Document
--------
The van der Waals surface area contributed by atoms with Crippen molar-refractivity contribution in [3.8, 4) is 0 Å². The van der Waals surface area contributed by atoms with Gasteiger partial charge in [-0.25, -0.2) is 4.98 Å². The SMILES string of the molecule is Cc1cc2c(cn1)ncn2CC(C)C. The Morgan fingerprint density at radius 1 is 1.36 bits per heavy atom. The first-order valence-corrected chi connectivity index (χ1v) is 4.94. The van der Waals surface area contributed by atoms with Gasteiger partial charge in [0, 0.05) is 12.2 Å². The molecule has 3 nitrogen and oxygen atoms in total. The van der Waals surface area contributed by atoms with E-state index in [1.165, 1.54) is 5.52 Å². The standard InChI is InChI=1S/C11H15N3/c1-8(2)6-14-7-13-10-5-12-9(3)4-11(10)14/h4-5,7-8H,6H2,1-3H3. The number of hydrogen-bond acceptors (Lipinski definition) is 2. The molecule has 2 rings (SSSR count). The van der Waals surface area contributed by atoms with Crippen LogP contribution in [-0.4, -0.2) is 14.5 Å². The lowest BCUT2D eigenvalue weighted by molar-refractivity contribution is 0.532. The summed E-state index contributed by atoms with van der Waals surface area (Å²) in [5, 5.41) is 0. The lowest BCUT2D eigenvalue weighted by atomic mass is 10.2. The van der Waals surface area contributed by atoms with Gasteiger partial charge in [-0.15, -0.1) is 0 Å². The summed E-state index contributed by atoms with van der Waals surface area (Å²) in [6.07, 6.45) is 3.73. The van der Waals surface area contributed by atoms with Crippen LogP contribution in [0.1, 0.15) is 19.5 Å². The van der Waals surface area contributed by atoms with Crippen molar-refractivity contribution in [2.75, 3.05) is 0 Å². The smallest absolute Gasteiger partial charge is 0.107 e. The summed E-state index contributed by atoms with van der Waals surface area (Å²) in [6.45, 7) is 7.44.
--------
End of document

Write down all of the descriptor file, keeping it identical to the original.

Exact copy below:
The van der Waals surface area contributed by atoms with Crippen molar-refractivity contribution in [3.8, 4) is 0 Å². The van der Waals surface area contributed by atoms with Gasteiger partial charge in [-0.25, -0.2) is 4.98 Å². The SMILES string of the molecule is Cc1cc2c(cn1)ncn2CC(C)C. The Morgan fingerprint density at radius 1 is 1.36 bits per heavy atom. The first-order valence-corrected chi connectivity index (χ1v) is 4.94. The van der Waals surface area contributed by atoms with Gasteiger partial charge in [0, 0.05) is 12.2 Å². The molecule has 3 nitrogen and oxygen atoms in total. The van der Waals surface area contributed by atoms with E-state index in [1.165, 1.54) is 5.52 Å². The standard InChI is InChI=1S/C11H15N3/c1-8(2)6-14-7-13-10-5-12-9(3)4-11(10)14/h4-5,7-8H,6H2,1-3H3. The number of hydrogen-bond acceptors (Lipinski definition) is 2. The molecule has 2 rings (SSSR count). The van der Waals surface area contributed by atoms with Crippen LogP contribution in [-0.4, -0.2) is 14.5 Å². The lowest BCUT2D eigenvalue weighted by molar-refractivity contribution is 0.532. The summed E-state index contributed by atoms with van der Waals surface area (Å²) in [5, 5.41) is 0. The lowest BCUT2D eigenvalue weighted by atomic mass is 10.2. The van der Waals surface area contributed by atoms with Gasteiger partial charge in [-0.15, -0.1) is 0 Å². The summed E-state index contributed by atoms with van der Waals surface area (Å²) in [6.07, 6.45) is 3.73. The van der Waals surface area contributed by atoms with Crippen LogP contribution in [0.1, 0.15) is 19.5 Å². The van der Waals surface area contributed by atoms with Crippen molar-refractivity contribution in [2.75, 3.05) is 0 Å². The smallest absolute Gasteiger partial charge is 0.107 e. The summed E-state index contributed by atoms with van der Waals surface area (Å²) in [6.45, 7) is 7.44.